This is a great article I found online about tips for living with people who have Schizophrenia. A lot of these are common sense, but it always helps to be reminded. Schizophrenia.com is a great website for support and tips for living with Schizophrenia.
60 Tips for Helping People who have Schizophrenia
* Tips for Handling a crisis
* Tips for Communicating
* Tips for Avoiding Relapses
* Setting Boundaries
* How to behave around someone with a brain disease like schizophrenia
* Tips for Coping with Having a Family Member who has Schizophrenia
By Rex Dickens or the NAMI Sibling and Adult Children Network.
If you have a family member with neurobiological disorder (“NBD”, formerly known as mental illness), remember these points:
1. You cannot cure a mental disorder for a family member.
2. Despite your efforts, symptoms may get worse, or may improve.
3. If you feel much resentment, you are giving too much.
4. It is as hard for the individual to accept the disorder as it is for other family members.
5. Acceptance of the disorder by all concerned may be helpful, but not necessary.
6. A delusion will not go away by reasoning and therefore needs no discussion.
7. You may learn something about yourself as you learn about a family member’s mental disorder.
8. Separate the person from the disorder. Love the person, even if you hate the disorder.
9. Separate medication side effects from the disorder/person.
10. It is not OK for you to be neglected. You have needs & wants too.
11. Your chances of getting mental illness as a sibling or adult child of someone with NBD are 10-14%. If you are older than 30, they are negligible for schizophrenia.
12. Your children’s chances are approximately 2-4%, compared to the general population of 1%.
13. The illness of a family member is nothing to be ashamed of. Reality is that you may encounter discrimination from an apprehensive public.
14. No one is to blame.
15. Don’t forget your sense of humor.
16. It may be necessary to renegotiate your emotional relationship.
17. It may be necessary to revise your expectations.
18. Success for each individual may be different.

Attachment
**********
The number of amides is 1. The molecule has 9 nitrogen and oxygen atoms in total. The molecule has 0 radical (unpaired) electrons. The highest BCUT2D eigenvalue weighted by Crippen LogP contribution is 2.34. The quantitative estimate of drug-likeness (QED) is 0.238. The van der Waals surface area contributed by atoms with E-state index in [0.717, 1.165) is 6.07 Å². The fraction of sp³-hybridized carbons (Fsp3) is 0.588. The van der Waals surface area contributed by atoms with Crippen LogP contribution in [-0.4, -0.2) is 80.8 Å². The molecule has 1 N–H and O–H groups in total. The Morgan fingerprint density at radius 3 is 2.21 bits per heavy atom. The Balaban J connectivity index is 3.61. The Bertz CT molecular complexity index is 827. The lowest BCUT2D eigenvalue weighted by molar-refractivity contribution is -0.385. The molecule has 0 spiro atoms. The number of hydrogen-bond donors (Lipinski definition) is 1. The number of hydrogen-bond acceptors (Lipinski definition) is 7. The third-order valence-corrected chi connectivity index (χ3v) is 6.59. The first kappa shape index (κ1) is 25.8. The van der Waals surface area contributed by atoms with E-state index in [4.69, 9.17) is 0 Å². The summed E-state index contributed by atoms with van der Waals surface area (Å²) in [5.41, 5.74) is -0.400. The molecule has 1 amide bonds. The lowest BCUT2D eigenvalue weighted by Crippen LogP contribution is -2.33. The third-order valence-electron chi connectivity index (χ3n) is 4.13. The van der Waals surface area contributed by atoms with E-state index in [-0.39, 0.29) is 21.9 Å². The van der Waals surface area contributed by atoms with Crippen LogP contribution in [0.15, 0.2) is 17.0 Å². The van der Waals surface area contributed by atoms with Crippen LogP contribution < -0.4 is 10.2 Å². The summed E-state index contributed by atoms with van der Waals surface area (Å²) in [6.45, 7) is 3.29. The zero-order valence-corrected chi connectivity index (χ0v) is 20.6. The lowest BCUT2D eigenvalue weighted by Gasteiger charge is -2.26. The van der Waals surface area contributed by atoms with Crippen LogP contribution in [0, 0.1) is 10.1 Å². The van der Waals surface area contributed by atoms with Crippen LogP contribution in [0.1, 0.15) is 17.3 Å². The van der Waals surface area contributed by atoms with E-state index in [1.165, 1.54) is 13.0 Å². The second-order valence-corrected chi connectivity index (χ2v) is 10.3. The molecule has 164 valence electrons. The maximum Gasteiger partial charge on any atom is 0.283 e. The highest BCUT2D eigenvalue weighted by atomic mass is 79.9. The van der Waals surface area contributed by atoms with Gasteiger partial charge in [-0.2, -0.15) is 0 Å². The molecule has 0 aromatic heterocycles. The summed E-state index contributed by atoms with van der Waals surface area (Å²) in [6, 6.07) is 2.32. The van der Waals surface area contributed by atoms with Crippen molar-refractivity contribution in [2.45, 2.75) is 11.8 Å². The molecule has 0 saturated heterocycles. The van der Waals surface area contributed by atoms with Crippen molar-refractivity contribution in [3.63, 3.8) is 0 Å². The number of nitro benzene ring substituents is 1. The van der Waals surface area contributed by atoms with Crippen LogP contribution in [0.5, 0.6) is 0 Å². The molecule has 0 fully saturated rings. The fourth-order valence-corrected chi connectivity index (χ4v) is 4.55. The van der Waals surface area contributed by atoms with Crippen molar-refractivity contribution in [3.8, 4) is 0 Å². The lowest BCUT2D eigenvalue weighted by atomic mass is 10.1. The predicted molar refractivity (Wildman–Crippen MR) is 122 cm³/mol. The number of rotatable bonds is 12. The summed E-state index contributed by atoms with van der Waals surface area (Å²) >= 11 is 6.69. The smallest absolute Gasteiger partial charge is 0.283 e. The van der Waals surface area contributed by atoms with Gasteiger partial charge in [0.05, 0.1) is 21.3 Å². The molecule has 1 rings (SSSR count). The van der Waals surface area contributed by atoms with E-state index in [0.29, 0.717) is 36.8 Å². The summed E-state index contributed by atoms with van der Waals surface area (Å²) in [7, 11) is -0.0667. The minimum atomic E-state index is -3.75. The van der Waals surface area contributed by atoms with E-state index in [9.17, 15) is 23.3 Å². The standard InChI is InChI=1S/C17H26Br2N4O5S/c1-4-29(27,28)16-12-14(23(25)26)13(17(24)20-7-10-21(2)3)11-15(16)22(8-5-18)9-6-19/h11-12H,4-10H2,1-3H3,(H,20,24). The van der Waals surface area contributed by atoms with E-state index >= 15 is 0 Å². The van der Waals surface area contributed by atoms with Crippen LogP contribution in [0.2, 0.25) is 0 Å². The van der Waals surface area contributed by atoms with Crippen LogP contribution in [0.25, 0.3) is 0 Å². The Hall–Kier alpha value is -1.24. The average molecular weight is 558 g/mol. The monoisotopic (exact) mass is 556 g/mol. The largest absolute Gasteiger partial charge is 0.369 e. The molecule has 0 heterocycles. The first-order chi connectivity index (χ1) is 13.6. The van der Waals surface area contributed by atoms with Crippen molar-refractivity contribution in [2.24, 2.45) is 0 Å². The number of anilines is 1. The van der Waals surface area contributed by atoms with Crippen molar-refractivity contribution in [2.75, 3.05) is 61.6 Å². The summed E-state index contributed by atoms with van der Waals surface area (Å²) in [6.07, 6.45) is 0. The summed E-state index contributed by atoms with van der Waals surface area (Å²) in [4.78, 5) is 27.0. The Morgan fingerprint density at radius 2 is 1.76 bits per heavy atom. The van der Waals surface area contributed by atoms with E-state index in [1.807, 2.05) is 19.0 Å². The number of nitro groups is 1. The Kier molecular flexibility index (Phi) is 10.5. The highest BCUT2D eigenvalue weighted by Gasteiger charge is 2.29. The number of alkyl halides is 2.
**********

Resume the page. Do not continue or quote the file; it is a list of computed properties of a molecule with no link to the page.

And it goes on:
19. Acknowledge the remarkable courage your family member may show dealing with a mental disorder.
20.Your family member is entitled to his own life journey, as you are.
21. Survival-oriented response is often to shut down your emotional life. Resist this.
22. Inability to talk about feelings may leave you stuck or frozen.
23. The family relationships may be in disarray in the confusion around the mental disorder.
24. Generally, those closest in sibling order and gender become emotionally enmeshed, while those further out become estranged.
25. Grief issues for siblings are about what you had and lost. For adult children the issues are about what you never had.
26. After denial, sadness, and anger comes acceptance. The addition of understanding yields compassion.
27. The mental illnesses, like other diseases, are a part of the varied fabric of life.
28. Shed neurotic suffering and embrace real suffering.
29. The mental illnesses are not on a continuum with mental health. Mental illness is a biological brain disease.
30. It is absurd to believe you may correct a physical illness such as diabetes, the schizophrenias, or manic-depression with talk, although addressing social complications may be helpful.
31. Symptoms may change over time while the underlying disorder remains.
32. The disorder may be periodic, with times of improvement and deterioration, independent of your hopes or actions.